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Somalia’s Transition Option for 2020/2021 Elections

By Puntland Development and Research Center (PDRC)


One of the most contentious issue in Somalia after the collapse of the central state, and subsequent efforts to reconstitute the nation (1991-2000), has been to strike an agreement on an interim representation model that would be used to establish an interim national governing authority, which would then lead the rebuilding process. The Somali Peace and Reconciliation Conference hosted by the Djibouti Government in 2000, and attended by delegates representing Somali communities  agreed that the allocation of seats for the Transitional National Parliament be based on a clan power sharing model dubbed “4.5”. Using this agreed model, the first Transitional National Parliament (TNP) of 245 MPs was inaugurated in Djibouti on 13th August 2000. The TNP elected H. E. Abdi-Qasim Salad as the interim president on 25th August 2000 who then appointed a Prime Minister on 8th October 2000 in Djibouti. With these positions filled up, the interim governing authority was relocated to Mogadishu.

The nascent authority was tasked with the realization of three national objectives in three years from the late 2000 to early 2003. These were:
1. Enacting of National Constitution approved in a popular referendum;
2. The reconstitution of the national state that shall oversee the entire territory and all citizens under its jurisdiction both in de-juror and de-facto and
3. To conduct universal suffrage elections often referred to as One-Person-One-Vote (OPOV) election.

The holding of the national election was expected to end the reliance on the 4.5 clan power sharing formula as a system of putting leaders into office. As such, this was an indication that this criterion was only meant for a transition or a temporary arrangement. While it might have been very unrealistic to accomplish these tasks in three years, it is however, a colossal failure that the 4.5 formula is still in use after 20 years. The transition from the clan based system to a democratic one, in particular, was not even in the agenda during the discussions that led to the establishment of first Transitional Federal Government – TFG1 – (2004 -2008), the second Transitional Federal Government – TFG2 – (2009 – 2012) as well as the first Post- Transitional Government – the Federal government of Somalia (FGS1 and Somalia’s Possible Political Transition Option in 2020/2021 5 FGS2) – 2012 – 2016/17. This was due to the great uncertainties that surrounded whether a smooth transition from one government to the next would actually take place.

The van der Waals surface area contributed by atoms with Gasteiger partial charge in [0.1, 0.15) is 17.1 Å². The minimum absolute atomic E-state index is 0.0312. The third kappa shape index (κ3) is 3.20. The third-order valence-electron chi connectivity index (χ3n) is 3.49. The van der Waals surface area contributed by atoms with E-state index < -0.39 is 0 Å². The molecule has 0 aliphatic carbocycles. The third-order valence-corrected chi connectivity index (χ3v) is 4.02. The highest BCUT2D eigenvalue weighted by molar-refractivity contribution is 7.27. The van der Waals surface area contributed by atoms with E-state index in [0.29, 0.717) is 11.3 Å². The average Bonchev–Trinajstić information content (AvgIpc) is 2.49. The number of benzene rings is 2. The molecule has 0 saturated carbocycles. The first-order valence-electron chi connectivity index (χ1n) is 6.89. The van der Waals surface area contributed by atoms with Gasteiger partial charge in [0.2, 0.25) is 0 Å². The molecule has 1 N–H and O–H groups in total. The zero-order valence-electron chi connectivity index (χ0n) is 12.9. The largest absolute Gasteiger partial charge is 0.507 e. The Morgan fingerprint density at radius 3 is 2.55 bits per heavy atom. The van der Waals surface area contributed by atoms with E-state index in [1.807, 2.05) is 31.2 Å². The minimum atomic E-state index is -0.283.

The approval of the Provisional Federal Constitution (PFC) established a post-transition state, enjoying the status of a permanent government. This has created relative level of confidence of a peaceful transition from one government to next, which is not any more in jeopardy like the pre-transition era (2000 -2012). The beginning of formal recognition of FGS1 by major world players became an indication of the beginning of new opening to the nascent Somali authority in the world arena. In pace with the new atmosphere of high expectation, the issue of holding non clan-based general elections in Somalia by the end of 2016 figured at the helm of the national priorities. Holding a parliamentary general election by August 2016 was stressed in the New Deal agreed by FGS1 and Somalia’s International Partners in early 2013, in London.

To assess the possibility of holding the first post-state collapse universal suffrage-based parliamentary election in Somalia, a two-days meeting was held in Mogadishu on 19th- 20th December, 2015. A National Leaders Forum (NLF) consisting of the leadership of Federal Institutions (FIs) and Presidents of the Federal Member States (FMS) attended the meeting. This was just less than 8 months from the constitutional timeline of 20th August, 2016. On 21st October 2015 the forum deliberated that and agreed it wasn’t feasible to hold the envisaged one-person, one-vote elections and thus agreed on an indirect election as an alternative. Following the deliberation of the NLF, an ad-hoc arrangement was set up which culminated in the election of the 10th House of People (HoP) of the FederalParliament (FB), on 27 December 2016, which was labelled as an Enhanced and Indirect 4.5 Model. The first Upper House (UH) of FB, as it is required by the PC, was also inaugurated on the same day on 27th December 2016. Subsequently a joint session of the two houses elected H.E Mohamed Abdullahi Mohamed as the President of the Federal Republic of Somalia on the 8th February 2017.